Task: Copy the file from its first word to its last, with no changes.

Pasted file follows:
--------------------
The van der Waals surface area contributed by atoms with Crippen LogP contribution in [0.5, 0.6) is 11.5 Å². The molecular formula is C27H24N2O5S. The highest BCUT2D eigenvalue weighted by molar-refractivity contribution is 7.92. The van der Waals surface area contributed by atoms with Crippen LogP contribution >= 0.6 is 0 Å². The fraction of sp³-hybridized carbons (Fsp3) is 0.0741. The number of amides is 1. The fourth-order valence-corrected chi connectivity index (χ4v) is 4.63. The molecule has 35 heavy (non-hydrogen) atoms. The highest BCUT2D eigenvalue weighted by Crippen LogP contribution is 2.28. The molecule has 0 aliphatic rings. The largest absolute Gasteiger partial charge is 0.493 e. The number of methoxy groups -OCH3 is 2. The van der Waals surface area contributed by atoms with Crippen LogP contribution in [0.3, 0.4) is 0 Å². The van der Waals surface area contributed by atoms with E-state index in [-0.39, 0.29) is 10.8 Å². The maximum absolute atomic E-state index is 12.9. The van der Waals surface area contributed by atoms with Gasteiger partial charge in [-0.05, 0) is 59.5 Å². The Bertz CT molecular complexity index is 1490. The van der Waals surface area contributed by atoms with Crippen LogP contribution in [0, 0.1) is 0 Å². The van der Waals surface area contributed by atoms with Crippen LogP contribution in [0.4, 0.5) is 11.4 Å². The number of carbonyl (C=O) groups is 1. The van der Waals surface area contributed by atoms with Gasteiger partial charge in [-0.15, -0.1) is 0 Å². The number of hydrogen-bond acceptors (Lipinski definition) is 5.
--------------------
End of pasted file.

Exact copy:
The van der Waals surface area contributed by atoms with Crippen LogP contribution in [0.5, 0.6) is 11.5 Å². The molecular formula is C27H24N2O5S. The highest BCUT2D eigenvalue weighted by molar-refractivity contribution is 7.92. The van der Waals surface area contributed by atoms with Crippen LogP contribution >= 0.6 is 0 Å². The fraction of sp³-hybridized carbons (Fsp3) is 0.0741. The number of amides is 1. The fourth-order valence-corrected chi connectivity index (χ4v) is 4.63. The molecule has 35 heavy (non-hydrogen) atoms. The highest BCUT2D eigenvalue weighted by Crippen LogP contribution is 2.28. The molecule has 0 aliphatic rings. The largest absolute Gasteiger partial charge is 0.493 e. The number of methoxy groups -OCH3 is 2. The van der Waals surface area contributed by atoms with Crippen LogP contribution in [0.3, 0.4) is 0 Å². The van der Waals surface area contributed by atoms with E-state index in [-0.39, 0.29) is 10.8 Å². The maximum absolute atomic E-state index is 12.9. The van der Waals surface area contributed by atoms with Gasteiger partial charge in [-0.05, 0) is 59.5 Å². The Bertz CT molecular complexity index is 1490. The van der Waals surface area contributed by atoms with Crippen LogP contribution in [0, 0.1) is 0 Å². The van der Waals surface area contributed by atoms with Crippen LogP contribution in [0.4, 0.5) is 11.4 Å². The number of carbonyl (C=O) groups is 1. The van der Waals surface area contributed by atoms with Gasteiger partial charge in [-0.15, -0.1) is 0 Å². The number of hydrogen-bond acceptors (Lipinski definition) is 5.